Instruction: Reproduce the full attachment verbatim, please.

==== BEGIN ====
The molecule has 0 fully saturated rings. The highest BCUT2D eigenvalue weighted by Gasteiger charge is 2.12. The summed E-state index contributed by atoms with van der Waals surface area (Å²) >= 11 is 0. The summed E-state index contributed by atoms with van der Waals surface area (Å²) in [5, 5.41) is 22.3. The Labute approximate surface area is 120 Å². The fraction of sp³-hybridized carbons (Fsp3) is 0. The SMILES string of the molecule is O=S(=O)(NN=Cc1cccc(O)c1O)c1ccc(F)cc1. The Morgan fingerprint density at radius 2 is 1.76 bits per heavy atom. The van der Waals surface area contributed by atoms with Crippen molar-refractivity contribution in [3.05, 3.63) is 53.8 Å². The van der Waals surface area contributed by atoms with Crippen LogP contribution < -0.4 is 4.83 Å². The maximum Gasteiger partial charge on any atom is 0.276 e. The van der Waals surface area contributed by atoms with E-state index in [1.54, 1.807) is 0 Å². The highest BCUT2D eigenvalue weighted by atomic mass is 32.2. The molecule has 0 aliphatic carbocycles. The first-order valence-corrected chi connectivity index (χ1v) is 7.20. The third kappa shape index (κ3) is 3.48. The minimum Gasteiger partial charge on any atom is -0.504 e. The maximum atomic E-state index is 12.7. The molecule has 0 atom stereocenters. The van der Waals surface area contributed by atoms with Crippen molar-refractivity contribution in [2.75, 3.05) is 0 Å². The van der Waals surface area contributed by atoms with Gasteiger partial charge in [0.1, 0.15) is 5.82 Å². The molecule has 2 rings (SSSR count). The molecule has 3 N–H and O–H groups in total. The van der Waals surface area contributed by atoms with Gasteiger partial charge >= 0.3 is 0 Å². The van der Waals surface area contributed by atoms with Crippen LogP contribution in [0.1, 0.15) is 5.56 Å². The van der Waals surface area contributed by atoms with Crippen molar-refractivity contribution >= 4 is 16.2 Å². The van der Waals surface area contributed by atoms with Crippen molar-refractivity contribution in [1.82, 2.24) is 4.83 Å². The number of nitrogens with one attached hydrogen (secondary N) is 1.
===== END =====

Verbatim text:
The molecule has 0 fully saturated rings. The highest BCUT2D eigenvalue weighted by Gasteiger charge is 2.12. The summed E-state index contributed by atoms with van der Waals surface area (Å²) >= 11 is 0. The summed E-state index contributed by atoms with van der Waals surface area (Å²) in [5, 5.41) is 22.3. The Labute approximate surface area is 120 Å². The fraction of sp³-hybridized carbons (Fsp3) is 0. The SMILES string of the molecule is O=S(=O)(NN=Cc1cccc(O)c1O)c1ccc(F)cc1. The Morgan fingerprint density at radius 2 is 1.76 bits per heavy atom. The van der Waals surface area contributed by atoms with Crippen molar-refractivity contribution in [3.05, 3.63) is 53.8 Å². The van der Waals surface area contributed by atoms with Crippen LogP contribution < -0.4 is 4.83 Å². The maximum Gasteiger partial charge on any atom is 0.276 e. The van der Waals surface area contributed by atoms with E-state index in [1.54, 1.807) is 0 Å². The highest BCUT2D eigenvalue weighted by atomic mass is 32.2. The molecule has 0 aliphatic carbocycles. The first-order valence-corrected chi connectivity index (χ1v) is 7.20. The third kappa shape index (κ3) is 3.48. The minimum Gasteiger partial charge on any atom is -0.504 e. The maximum atomic E-state index is 12.7. The molecule has 0 atom stereocenters. The van der Waals surface area contributed by atoms with Crippen molar-refractivity contribution in [2.75, 3.05) is 0 Å². The van der Waals surface area contributed by atoms with Gasteiger partial charge in [0.1, 0.15) is 5.82 Å². The molecule has 2 rings (SSSR count). The molecule has 3 N–H and O–H groups in total. The van der Waals surface area contributed by atoms with Gasteiger partial charge >= 0.3 is 0 Å². The van der Waals surface area contributed by atoms with Crippen LogP contribution in [0.1, 0.15) is 5.56 Å². The van der Waals surface area contributed by atoms with Crippen molar-refractivity contribution >= 4 is 16.2 Å². The van der Waals surface area contributed by atoms with Crippen molar-refractivity contribution in [1.82, 2.24) is 4.83 Å². The number of nitrogens with one attached hydrogen (secondary N) is 1.